Thursday, July 10, 2008

Indian software exports cross 40-billion-dollar mark

Source : Click

Indian software exports grew 29 percent to cross the 40-billion-dollar mark in the fiscal year just ended despite global economic turmoil, the outsourcing industry's top body said.

"I would request you to focus not just on the number but on the maturity and resilience the industry has shown," Som Mittal, the president of the National Association of Software and Services Companies told reporters Wednesday.

"Never have there been so many uncertainties in the overall world."

IT export growth for the fiscal year ended March 31 was down four percent from the previous fiscal year, with earnings sharply reduced after the rupee gained more than 12 percent against the dollar in 2007, the body has said.

"After what hit us last year -- and I would say hit -- we were very susceptible to the currency," said Mittal, saying last year's slowdown was a wake-up call to the industry.

"If the rupee would always depreciate, we would always make money. But we don't know which way the rupee will go. We need to weed out inefficiencies."

The United States is the biggest market for Indian software and service exports, which are forecast by the industry group NASSCOM to hit 60 billion dollars by 2010.

But the software services industry was able to weather a US economic slowdown down fuelled by a housing loan crisis by diversifying into new areas and growing the domestic Indian market, Mittal added.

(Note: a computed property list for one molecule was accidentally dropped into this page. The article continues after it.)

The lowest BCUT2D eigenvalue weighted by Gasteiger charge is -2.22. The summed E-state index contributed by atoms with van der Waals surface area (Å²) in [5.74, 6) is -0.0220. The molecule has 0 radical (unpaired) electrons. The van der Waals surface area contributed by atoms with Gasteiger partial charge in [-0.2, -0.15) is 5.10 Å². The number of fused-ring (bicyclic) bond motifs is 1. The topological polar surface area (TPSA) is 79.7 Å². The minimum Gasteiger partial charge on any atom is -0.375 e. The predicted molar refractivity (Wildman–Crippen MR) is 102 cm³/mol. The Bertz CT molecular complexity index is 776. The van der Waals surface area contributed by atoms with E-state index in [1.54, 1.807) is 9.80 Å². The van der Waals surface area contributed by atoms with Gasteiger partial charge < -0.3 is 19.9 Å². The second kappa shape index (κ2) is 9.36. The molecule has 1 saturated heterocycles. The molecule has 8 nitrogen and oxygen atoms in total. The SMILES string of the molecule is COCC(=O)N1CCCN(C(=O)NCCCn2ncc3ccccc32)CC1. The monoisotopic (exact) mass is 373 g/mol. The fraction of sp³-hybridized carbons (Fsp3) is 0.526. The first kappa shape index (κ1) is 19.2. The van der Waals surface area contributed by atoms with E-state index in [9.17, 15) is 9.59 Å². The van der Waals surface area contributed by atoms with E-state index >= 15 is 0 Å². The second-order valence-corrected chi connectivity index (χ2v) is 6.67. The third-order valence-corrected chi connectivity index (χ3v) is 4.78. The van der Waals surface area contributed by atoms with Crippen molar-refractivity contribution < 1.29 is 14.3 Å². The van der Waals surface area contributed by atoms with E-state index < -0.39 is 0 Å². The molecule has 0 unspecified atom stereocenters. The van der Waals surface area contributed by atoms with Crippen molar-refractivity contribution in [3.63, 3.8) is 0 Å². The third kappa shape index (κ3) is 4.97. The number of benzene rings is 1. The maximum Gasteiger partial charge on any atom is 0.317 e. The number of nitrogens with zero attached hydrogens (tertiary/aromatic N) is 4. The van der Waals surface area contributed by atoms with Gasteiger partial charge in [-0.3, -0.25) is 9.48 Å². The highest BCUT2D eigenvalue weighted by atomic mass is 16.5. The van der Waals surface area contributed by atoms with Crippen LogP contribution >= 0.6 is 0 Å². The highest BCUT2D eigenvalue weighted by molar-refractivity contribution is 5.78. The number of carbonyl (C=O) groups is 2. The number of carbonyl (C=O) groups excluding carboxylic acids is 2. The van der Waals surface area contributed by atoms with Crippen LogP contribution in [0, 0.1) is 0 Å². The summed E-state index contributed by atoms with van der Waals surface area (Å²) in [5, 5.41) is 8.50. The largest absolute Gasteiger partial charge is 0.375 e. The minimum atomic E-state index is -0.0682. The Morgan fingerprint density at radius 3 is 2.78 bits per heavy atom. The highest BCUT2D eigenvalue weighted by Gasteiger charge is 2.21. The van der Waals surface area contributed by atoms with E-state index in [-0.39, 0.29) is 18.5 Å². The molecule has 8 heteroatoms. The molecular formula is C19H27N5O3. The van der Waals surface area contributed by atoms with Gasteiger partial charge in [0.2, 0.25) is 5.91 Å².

Last year the domestic software services market grew by 26 percent to almost 12 billion dollars, taking the industry as a whole past the 50 billion dollar mark.

Software and services revenue is supposed to grow between 21 and 24 percent in the current fiscal year, a decrease NASSCOM's Mittal attributed to the industry's larger base and ongoing global economic uncertainty.

"The first round of growth is always easier," said Mittal. "The next 10 years is going be structurally very different."

Mittal said the industry would need to compete harder by adopting automation and increasing services in other languages in order to continue to post high growth.

Mittal also expressed concern about a talent crunch and said the industry would have to increase its training efforts.

The industry currently employees two million people but Dun and Bradstreet, the US-based provider of financial information, has estimated that the industry would face a shortage of half a million skilled workers by 2009.